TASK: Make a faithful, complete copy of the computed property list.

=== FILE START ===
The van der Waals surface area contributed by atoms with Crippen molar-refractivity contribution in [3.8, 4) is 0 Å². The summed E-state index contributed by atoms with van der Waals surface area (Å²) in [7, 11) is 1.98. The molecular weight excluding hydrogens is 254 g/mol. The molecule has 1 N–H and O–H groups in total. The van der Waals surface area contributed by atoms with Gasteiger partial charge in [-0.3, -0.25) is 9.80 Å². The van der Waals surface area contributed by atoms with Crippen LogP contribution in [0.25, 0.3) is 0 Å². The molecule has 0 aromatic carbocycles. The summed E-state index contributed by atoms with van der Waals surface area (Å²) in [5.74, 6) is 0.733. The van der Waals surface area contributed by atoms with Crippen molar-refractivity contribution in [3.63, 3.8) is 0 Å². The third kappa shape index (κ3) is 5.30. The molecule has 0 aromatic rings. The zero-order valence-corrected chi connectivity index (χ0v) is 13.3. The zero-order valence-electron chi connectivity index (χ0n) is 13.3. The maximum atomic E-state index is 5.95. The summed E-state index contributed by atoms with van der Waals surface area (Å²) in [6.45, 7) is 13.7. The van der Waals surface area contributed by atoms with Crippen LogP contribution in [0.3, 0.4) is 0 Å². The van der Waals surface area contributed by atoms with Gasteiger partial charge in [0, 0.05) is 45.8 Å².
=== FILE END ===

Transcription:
The van der Waals surface area contributed by atoms with Crippen molar-refractivity contribution in [3.8, 4) is 0 Å². The summed E-state index contributed by atoms with van der Waals surface area (Å²) in [7, 11) is 1.98. The molecular weight excluding hydrogens is 254 g/mol. The molecule has 1 N–H and O–H groups in total. The van der Waals surface area contributed by atoms with Gasteiger partial charge in [-0.3, -0.25) is 9.80 Å². The van der Waals surface area contributed by atoms with Crippen LogP contribution in [0.25, 0.3) is 0 Å². The molecule has 0 aromatic carbocycles. The summed E-state index contributed by atoms with van der Waals surface area (Å²) in [5.74, 6) is 0.733. The van der Waals surface area contributed by atoms with Crippen molar-refractivity contribution in [3.63, 3.8) is 0 Å². The third kappa shape index (κ3) is 5.30. The molecule has 0 aromatic rings. The zero-order valence-corrected chi connectivity index (χ0v) is 13.3. The zero-order valence-electron chi connectivity index (χ0n) is 13.3. The maximum atomic E-state index is 5.95. The summed E-state index contributed by atoms with van der Waals surface area (Å²) in [6.45, 7) is 13.7. The van der Waals surface area contributed by atoms with Crippen LogP contribution in [0.3, 0.4) is 0 Å². The van der Waals surface area contributed by atoms with Gasteiger partial charge in [0, 0.05) is 45.8 Å².